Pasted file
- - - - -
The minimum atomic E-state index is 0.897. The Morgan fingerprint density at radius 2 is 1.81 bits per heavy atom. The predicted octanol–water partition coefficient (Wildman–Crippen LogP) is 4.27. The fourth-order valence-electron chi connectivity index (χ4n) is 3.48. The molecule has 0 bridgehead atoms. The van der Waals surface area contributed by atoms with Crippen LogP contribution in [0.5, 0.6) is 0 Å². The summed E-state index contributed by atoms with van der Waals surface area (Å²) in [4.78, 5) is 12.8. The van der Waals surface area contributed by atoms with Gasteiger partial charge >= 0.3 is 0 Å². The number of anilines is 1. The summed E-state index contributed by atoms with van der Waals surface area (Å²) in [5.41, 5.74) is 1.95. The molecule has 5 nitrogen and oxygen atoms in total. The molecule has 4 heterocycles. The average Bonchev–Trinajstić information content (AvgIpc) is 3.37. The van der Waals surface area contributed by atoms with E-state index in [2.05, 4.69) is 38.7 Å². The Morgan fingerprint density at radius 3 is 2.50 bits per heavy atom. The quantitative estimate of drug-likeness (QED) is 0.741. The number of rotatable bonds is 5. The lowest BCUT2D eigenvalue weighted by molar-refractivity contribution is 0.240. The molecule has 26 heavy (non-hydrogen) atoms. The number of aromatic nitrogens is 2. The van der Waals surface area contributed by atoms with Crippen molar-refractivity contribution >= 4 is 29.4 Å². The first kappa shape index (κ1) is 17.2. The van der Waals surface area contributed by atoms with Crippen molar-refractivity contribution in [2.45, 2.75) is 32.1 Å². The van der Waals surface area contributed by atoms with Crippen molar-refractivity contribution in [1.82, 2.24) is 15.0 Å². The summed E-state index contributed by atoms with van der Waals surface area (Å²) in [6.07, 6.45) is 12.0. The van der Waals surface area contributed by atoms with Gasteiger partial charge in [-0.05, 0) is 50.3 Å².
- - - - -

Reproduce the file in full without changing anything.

The minimum atomic E-state index is 0.897. The Morgan fingerprint density at radius 2 is 1.81 bits per heavy atom. The predicted octanol–water partition coefficient (Wildman–Crippen LogP) is 4.27. The fourth-order valence-electron chi connectivity index (χ4n) is 3.48. The molecule has 0 bridgehead atoms. The van der Waals surface area contributed by atoms with Crippen LogP contribution in [0.5, 0.6) is 0 Å². The summed E-state index contributed by atoms with van der Waals surface area (Å²) in [4.78, 5) is 12.8. The van der Waals surface area contributed by atoms with Gasteiger partial charge >= 0.3 is 0 Å². The number of anilines is 1. The summed E-state index contributed by atoms with van der Waals surface area (Å²) in [5.41, 5.74) is 1.95. The molecule has 5 nitrogen and oxygen atoms in total. The molecule has 4 heterocycles. The average Bonchev–Trinajstić information content (AvgIpc) is 3.37. The van der Waals surface area contributed by atoms with E-state index in [2.05, 4.69) is 38.7 Å². The Morgan fingerprint density at radius 3 is 2.50 bits per heavy atom. The quantitative estimate of drug-likeness (QED) is 0.741. The number of rotatable bonds is 5. The lowest BCUT2D eigenvalue weighted by molar-refractivity contribution is 0.240. The molecule has 26 heavy (non-hydrogen) atoms. The number of aromatic nitrogens is 2. The van der Waals surface area contributed by atoms with Crippen molar-refractivity contribution >= 4 is 29.4 Å². The first kappa shape index (κ1) is 17.2. The van der Waals surface area contributed by atoms with Crippen molar-refractivity contribution in [2.45, 2.75) is 32.1 Å². The van der Waals surface area contributed by atoms with Crippen molar-refractivity contribution in [1.82, 2.24) is 15.0 Å². The summed E-state index contributed by atoms with van der Waals surface area (Å²) in [6.07, 6.45) is 12.0. The van der Waals surface area contributed by atoms with Gasteiger partial charge in [-0.05, 0) is 50.3 Å².